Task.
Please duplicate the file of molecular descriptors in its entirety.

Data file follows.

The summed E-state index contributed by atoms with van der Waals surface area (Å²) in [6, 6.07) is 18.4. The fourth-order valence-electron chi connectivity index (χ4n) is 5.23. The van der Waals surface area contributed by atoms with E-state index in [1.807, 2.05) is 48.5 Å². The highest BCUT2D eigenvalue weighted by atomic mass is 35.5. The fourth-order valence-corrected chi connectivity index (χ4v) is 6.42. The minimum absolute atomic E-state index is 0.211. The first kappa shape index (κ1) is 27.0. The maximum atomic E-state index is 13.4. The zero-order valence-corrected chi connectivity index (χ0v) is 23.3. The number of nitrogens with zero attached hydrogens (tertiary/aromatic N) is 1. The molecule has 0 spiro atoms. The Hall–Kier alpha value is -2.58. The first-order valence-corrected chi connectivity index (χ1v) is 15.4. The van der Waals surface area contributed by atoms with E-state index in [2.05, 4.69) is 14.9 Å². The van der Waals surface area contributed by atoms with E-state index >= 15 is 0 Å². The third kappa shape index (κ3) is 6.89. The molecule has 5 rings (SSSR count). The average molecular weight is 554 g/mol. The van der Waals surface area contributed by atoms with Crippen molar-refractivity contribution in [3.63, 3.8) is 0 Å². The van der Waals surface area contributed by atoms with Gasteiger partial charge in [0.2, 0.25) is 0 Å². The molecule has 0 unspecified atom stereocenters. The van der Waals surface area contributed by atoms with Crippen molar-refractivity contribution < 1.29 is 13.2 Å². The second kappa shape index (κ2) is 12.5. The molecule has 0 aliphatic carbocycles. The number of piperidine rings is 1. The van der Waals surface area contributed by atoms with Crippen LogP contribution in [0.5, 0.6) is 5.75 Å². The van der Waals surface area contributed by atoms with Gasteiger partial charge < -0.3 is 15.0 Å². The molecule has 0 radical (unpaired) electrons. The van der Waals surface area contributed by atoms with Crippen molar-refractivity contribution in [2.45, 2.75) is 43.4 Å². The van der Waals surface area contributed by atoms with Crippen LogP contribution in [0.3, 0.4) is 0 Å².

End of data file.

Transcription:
The summed E-state index contributed by atoms with van der Waals surface area (Å²) in [6, 6.07) is 18.4. The fourth-order valence-electron chi connectivity index (χ4n) is 5.23. The van der Waals surface area contributed by atoms with E-state index in [1.807, 2.05) is 48.5 Å². The highest BCUT2D eigenvalue weighted by atomic mass is 35.5. The fourth-order valence-corrected chi connectivity index (χ4v) is 6.42. The minimum absolute atomic E-state index is 0.211. The first kappa shape index (κ1) is 27.0. The maximum atomic E-state index is 13.4. The zero-order valence-corrected chi connectivity index (χ0v) is 23.3. The number of nitrogens with zero attached hydrogens (tertiary/aromatic N) is 1. The molecule has 0 spiro atoms. The Hall–Kier alpha value is -2.58. The first-order valence-corrected chi connectivity index (χ1v) is 15.4. The van der Waals surface area contributed by atoms with E-state index in [2.05, 4.69) is 14.9 Å². The van der Waals surface area contributed by atoms with E-state index >= 15 is 0 Å². The third kappa shape index (κ3) is 6.89. The molecule has 5 rings (SSSR count). The average molecular weight is 554 g/mol. The van der Waals surface area contributed by atoms with Crippen molar-refractivity contribution in [3.63, 3.8) is 0 Å². The van der Waals surface area contributed by atoms with Gasteiger partial charge in [0.2, 0.25) is 0 Å². The molecule has 0 unspecified atom stereocenters. The van der Waals surface area contributed by atoms with Crippen molar-refractivity contribution < 1.29 is 13.2 Å². The second kappa shape index (κ2) is 12.5. The molecule has 0 aliphatic carbocycles. The number of piperidine rings is 1. The van der Waals surface area contributed by atoms with Crippen LogP contribution in [0.5, 0.6) is 5.75 Å². The van der Waals surface area contributed by atoms with Gasteiger partial charge < -0.3 is 15.0 Å². The molecule has 0 radical (unpaired) electrons. The van der Waals surface area contributed by atoms with Crippen molar-refractivity contribution in [2.45, 2.75) is 43.4 Å². The van der Waals surface area contributed by atoms with Crippen LogP contribution in [0.3, 0.4) is 0 Å².